Sedation is a medical term referring to the act of calming a person by giving him drugs (sedatives). Sedatives depress the central nervous system and relieve anxiety and discomfort. Doctors use sedation for a variety of reasons; the most common is to calm patients who are undergoing difficult surgical or diagnostic procedures, especially those that require the patient to remain still for long periods, such as magnetic resonance imaging. Dentists sometimes use sedatives before long procedures.
Different levels of sedation include minimal, in which the patient is just relieved of anxiety; moderate, in which the patient can still respond to verbal commands and touch; deep, in which the patient is unconscious but still responds to painful stimuli; and general anesthesia, or the state of unconsciousness used during surgeries. It takes skill and training to administer drugs in the appropriate amounts to achieve and maintain these different levels, especially in pediatric medicine. Anesthesiologists classify patients in terms of their healthiness and risk factors before they administer sedatives.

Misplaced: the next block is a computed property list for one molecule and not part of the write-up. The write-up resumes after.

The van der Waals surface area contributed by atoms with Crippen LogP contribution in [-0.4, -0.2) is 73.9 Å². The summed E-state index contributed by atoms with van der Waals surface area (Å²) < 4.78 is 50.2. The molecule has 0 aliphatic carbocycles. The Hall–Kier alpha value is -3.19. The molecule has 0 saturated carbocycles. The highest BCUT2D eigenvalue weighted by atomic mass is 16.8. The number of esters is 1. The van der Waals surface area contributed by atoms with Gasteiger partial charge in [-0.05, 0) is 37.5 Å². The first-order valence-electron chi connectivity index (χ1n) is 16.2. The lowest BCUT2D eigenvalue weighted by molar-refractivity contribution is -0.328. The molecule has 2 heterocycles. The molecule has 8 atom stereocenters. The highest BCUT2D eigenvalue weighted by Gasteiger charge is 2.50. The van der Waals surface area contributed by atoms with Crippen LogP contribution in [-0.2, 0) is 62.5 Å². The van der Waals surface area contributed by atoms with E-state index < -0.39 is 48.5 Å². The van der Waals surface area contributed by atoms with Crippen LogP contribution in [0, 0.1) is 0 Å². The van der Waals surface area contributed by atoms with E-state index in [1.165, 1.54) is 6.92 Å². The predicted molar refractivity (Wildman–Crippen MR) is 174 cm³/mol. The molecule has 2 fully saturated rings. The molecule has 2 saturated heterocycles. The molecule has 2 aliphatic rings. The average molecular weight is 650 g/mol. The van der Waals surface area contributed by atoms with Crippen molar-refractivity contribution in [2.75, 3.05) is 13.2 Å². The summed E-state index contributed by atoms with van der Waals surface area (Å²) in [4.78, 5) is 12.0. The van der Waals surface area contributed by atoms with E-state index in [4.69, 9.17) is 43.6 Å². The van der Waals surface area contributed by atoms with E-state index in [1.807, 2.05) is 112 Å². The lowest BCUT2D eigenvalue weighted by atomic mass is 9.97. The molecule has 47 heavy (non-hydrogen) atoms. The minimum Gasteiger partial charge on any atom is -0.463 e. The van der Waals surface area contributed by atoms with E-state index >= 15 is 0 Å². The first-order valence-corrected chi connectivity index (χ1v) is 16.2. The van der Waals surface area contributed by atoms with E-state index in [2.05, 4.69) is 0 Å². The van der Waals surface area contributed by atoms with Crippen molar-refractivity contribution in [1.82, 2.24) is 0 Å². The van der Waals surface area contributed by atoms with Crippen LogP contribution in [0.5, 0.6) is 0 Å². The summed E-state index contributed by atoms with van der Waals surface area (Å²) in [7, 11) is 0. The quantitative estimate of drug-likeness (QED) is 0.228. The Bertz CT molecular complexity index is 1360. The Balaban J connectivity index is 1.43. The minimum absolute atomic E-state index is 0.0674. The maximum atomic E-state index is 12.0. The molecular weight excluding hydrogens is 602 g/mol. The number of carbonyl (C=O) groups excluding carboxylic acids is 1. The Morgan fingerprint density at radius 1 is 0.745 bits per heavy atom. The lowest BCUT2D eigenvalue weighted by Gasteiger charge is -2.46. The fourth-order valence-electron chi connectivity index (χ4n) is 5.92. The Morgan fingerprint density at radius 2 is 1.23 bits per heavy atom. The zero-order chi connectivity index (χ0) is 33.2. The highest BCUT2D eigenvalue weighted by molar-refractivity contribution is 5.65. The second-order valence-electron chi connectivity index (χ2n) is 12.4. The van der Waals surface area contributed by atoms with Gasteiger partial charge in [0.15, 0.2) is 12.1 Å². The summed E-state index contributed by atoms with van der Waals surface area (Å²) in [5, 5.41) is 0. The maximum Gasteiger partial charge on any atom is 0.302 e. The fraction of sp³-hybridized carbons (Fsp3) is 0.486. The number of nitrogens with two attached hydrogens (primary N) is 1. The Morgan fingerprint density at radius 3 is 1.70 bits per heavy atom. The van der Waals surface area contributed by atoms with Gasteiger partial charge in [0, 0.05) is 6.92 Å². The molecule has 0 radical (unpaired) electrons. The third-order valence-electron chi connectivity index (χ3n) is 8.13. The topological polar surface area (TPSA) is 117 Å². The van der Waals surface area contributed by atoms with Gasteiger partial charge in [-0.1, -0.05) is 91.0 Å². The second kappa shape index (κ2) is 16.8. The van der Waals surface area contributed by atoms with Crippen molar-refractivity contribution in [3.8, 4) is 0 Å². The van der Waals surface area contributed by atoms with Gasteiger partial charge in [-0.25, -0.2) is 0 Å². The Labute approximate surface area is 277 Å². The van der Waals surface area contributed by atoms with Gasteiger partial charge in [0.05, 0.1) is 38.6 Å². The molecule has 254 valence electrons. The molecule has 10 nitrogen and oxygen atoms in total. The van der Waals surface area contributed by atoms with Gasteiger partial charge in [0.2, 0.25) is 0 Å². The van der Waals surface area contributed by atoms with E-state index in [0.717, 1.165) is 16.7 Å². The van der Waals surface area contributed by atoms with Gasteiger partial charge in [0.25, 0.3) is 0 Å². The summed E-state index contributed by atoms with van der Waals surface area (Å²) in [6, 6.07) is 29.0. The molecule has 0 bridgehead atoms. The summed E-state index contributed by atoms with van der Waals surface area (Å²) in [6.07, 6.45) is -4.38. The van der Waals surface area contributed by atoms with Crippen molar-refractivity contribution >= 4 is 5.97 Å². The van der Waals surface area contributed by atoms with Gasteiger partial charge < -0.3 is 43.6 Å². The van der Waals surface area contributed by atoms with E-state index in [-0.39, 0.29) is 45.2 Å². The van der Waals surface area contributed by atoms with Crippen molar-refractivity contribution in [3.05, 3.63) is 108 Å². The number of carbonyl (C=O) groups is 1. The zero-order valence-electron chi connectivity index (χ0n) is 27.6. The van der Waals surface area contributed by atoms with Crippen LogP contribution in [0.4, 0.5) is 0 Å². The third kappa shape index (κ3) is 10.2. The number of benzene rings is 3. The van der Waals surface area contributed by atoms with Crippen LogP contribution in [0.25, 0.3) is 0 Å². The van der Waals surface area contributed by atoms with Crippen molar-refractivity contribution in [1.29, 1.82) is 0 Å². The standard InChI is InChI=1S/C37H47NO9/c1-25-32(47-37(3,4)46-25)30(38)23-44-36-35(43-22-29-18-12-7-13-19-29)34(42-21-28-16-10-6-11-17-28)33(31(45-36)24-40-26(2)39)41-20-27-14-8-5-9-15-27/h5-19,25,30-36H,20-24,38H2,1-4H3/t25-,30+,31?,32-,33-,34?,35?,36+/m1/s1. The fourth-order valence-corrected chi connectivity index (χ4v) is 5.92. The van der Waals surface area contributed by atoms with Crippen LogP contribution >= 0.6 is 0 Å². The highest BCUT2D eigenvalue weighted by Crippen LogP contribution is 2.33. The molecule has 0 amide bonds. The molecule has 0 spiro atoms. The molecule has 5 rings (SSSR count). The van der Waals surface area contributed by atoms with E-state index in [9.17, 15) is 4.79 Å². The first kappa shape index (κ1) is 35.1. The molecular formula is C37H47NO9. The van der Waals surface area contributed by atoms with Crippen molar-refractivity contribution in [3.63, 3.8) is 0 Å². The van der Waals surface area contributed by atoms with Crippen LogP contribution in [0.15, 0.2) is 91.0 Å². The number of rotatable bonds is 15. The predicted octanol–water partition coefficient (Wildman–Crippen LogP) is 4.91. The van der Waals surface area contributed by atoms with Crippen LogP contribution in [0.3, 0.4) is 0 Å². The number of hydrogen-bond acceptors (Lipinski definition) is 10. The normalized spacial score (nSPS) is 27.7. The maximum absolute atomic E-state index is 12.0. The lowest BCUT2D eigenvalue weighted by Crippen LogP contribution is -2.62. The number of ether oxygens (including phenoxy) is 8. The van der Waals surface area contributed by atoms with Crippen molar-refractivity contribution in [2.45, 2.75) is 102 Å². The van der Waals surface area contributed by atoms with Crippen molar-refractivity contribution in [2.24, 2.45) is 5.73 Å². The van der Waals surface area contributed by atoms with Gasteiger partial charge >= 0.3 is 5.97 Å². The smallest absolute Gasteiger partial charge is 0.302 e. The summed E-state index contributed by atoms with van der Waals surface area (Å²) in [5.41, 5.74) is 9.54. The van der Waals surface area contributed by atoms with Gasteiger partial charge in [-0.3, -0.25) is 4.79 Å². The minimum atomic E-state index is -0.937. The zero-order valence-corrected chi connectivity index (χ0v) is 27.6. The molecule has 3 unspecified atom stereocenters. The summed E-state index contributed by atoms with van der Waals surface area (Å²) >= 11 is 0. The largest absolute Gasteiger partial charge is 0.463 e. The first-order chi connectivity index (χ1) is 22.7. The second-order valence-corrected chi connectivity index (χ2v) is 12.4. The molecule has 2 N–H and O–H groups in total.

Drugs commonly used to for sedation include benzodiazepines, barbiturates, non-barbiturate sedatives such as propofol and etomidate, opioids such as morphine, fentanyl and meperidine, and inhaled sedatives such as nitrous oxide.